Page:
what i found interesting:
1. Quadriplegic Uses Her Mind to Control Her Robotic Arm
At the University of Pittsburgh, the neurobiology department worked with 52-year-old Jan Scheuermann over the course of 13 weeks to create a robotic arm controlled only by the power of Scheuermann's mind.
The team implanted her with two 96-channel intracortical microelectrodes. Placed in the motor cortex, which controls all limb movement, the integration process was faster than anyone expected. On the second day, Jan could use her new arm with a 3-D workspace. By the end of the 13 weeks, she was capable of performing complex tasks with seven-dimensional movement, just like a biological arm.
To date, there have been no negative side effects.3. Genetically Modified Silk Is Stronger Than Steel
At the University of Wyoming, scientists modified a group of silkworms to produce silk that is, weight for weight, stronger than steel. Different groups hope to benefit from the super-strength silk, including stronger sutures for the medical community, a biodegradable alternative to plastics, and even lightweight armor for military purposes.5. Invisibility Cloak Technology Took a Huge Leap Forward
British Columbia company HyperStealth Biotechnology showed a functioning prototype of its new fabric to the U.S. and Canadian military this year. The material, called Quantum Stealth, bends light waves around the wearer without the use of batteries, mirrors, or cameras. It blocks the subject from being seen by visual means but also keeps them hidden from thermal scans and infrared.6. Spray-On Skin
ReCell by Avita Medical is a medical breakthrough for severe-burn victims. The technology uses a postage stamp–size piece of skin from the patient, leaving the donor site with what looks like a rug burn. Then the sample is mixed with an enzyme harvested from pigs and sprayed back onto the burn site. Each tiny graft expands, covering a space up to the size of a book page within a week. Since the donor skin comes from the patient, the risk of rejection is minimal.15. Artificial Leaves Generate Electricity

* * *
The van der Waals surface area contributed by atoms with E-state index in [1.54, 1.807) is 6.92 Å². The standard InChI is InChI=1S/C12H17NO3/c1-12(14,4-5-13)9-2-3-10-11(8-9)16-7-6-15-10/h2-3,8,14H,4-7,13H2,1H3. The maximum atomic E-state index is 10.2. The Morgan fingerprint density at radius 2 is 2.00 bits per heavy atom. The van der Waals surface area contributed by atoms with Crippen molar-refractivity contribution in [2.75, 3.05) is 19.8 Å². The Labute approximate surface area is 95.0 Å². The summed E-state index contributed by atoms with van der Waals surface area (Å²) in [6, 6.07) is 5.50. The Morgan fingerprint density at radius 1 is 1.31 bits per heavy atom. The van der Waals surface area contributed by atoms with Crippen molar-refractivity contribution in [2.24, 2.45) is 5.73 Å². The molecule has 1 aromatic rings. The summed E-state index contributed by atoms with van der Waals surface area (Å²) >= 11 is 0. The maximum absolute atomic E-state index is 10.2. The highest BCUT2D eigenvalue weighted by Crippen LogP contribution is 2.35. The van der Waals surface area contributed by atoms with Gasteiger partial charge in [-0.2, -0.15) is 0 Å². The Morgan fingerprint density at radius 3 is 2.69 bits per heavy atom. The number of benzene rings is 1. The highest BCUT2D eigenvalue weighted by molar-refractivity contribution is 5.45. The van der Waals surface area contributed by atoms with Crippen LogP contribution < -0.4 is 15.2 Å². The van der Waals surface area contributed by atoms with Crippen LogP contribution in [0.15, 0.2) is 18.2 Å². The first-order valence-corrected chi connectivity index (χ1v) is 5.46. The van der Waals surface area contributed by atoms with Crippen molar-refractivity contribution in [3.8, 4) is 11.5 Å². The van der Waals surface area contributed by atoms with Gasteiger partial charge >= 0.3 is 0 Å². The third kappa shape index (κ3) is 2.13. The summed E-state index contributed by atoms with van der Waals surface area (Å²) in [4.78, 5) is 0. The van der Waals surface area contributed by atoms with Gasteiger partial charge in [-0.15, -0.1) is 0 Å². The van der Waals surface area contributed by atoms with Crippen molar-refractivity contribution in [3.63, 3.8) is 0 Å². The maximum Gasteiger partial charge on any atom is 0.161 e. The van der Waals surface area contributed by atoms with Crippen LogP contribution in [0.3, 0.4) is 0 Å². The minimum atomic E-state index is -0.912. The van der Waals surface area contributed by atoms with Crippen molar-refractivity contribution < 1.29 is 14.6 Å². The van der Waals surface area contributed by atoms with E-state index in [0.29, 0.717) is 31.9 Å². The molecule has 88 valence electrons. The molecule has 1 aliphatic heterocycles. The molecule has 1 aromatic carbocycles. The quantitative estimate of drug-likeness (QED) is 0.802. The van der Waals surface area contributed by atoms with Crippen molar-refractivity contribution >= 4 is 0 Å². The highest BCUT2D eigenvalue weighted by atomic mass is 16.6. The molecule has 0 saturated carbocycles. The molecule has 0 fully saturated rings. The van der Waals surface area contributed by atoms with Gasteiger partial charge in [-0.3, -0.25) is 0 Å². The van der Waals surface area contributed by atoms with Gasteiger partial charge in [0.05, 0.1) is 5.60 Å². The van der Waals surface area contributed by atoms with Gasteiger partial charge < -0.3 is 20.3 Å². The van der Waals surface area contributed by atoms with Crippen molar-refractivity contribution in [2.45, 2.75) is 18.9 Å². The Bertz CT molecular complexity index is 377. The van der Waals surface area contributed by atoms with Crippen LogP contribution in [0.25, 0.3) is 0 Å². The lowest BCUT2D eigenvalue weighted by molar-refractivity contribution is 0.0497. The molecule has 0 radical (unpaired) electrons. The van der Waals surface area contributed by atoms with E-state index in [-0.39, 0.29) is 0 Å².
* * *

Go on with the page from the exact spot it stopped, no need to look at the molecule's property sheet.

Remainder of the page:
Using relatively inexpensive materials, Daniel G. Nocera created the world's first practical artificial leaf. The self-contained units mimic the process of photosynthesis, but the end result is hydrogen instead of oxygen. The hydrogen can then be captured into fuel cells and used for electricity, even in the most remote locations on Earth.20. Eye Implants Give Sight to the Blind
Two blind men in the U.K. were fitted with eye implants during an eight-hour surgery with promising results. After years of blindness, both had regained "useful" vision within weeks, picking up the outlines of objects and dreaming in color. Doctors expect continued improvement as their brains rewire themselves for sight.25. Human Brain Is Hacked
Usenix Security had a team of researchers use off-the-shelf technology to show how vulnerable the human brain really is. With an EEG (electroencephalograph) headset attached to the scalp and software to figure out what the neurons firing are trying to do, it watches for spikes in brain activity when the user recognizes something like one's ATM PIN number or a child's face.27. Microsoft Patented the "Holodeck"
The patent suggests Microsoft wants to take gaming beyond a single screen and turn it into an immersive experience — beaming images all over the room, accounting for things like furniture, and bending the graphics around them to create a seamless environment.